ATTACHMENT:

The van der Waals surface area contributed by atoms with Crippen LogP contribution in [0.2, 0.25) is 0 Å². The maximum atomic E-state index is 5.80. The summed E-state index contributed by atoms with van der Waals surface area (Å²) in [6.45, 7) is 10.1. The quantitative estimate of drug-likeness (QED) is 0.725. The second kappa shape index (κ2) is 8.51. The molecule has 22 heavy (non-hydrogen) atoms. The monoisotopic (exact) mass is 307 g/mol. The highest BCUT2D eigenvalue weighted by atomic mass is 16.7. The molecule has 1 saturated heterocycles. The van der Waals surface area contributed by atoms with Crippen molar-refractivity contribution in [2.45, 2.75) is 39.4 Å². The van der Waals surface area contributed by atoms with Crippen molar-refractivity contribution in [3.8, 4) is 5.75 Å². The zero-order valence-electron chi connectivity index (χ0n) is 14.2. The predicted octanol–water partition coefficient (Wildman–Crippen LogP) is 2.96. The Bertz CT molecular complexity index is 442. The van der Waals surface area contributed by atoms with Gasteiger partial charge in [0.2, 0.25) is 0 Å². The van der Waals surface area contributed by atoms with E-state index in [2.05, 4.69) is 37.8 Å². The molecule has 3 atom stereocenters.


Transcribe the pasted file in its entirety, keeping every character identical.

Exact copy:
The van der Waals surface area contributed by atoms with Crippen LogP contribution in [0.2, 0.25) is 0 Å². The maximum atomic E-state index is 5.80. The summed E-state index contributed by atoms with van der Waals surface area (Å²) in [6.45, 7) is 10.1. The quantitative estimate of drug-likeness (QED) is 0.725. The second kappa shape index (κ2) is 8.51. The molecule has 22 heavy (non-hydrogen) atoms. The monoisotopic (exact) mass is 307 g/mol. The highest BCUT2D eigenvalue weighted by atomic mass is 16.7. The molecule has 1 saturated heterocycles. The van der Waals surface area contributed by atoms with Crippen molar-refractivity contribution in [2.45, 2.75) is 39.4 Å². The van der Waals surface area contributed by atoms with Crippen molar-refractivity contribution in [3.8, 4) is 5.75 Å². The zero-order valence-electron chi connectivity index (χ0n) is 14.2. The predicted octanol–water partition coefficient (Wildman–Crippen LogP) is 2.96. The Bertz CT molecular complexity index is 442. The van der Waals surface area contributed by atoms with Gasteiger partial charge in [0.2, 0.25) is 0 Å². The van der Waals surface area contributed by atoms with E-state index in [2.05, 4.69) is 37.8 Å². The molecule has 3 atom stereocenters.